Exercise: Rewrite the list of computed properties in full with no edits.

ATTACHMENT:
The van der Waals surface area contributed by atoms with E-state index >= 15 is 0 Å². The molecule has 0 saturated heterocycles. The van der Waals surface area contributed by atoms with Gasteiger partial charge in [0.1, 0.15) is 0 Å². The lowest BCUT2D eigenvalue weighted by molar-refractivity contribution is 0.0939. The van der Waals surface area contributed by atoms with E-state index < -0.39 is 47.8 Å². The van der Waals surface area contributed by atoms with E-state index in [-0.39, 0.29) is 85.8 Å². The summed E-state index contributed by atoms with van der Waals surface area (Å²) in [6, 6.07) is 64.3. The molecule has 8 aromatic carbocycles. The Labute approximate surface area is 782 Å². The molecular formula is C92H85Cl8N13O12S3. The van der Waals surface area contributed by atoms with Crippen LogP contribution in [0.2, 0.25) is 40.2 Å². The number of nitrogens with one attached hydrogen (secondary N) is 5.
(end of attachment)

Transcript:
The van der Waals surface area contributed by atoms with E-state index >= 15 is 0 Å². The molecule has 0 saturated heterocycles. The van der Waals surface area contributed by atoms with Gasteiger partial charge in [0.1, 0.15) is 0 Å². The lowest BCUT2D eigenvalue weighted by molar-refractivity contribution is 0.0939. The van der Waals surface area contributed by atoms with E-state index < -0.39 is 47.8 Å². The van der Waals surface area contributed by atoms with E-state index in [-0.39, 0.29) is 85.8 Å². The summed E-state index contributed by atoms with van der Waals surface area (Å²) in [6, 6.07) is 64.3. The molecule has 8 aromatic carbocycles. The Labute approximate surface area is 782 Å². The molecular formula is C92H85Cl8N13O12S3. The van der Waals surface area contributed by atoms with Crippen LogP contribution in [0.2, 0.25) is 40.2 Å². The number of nitrogens with one attached hydrogen (secondary N) is 5.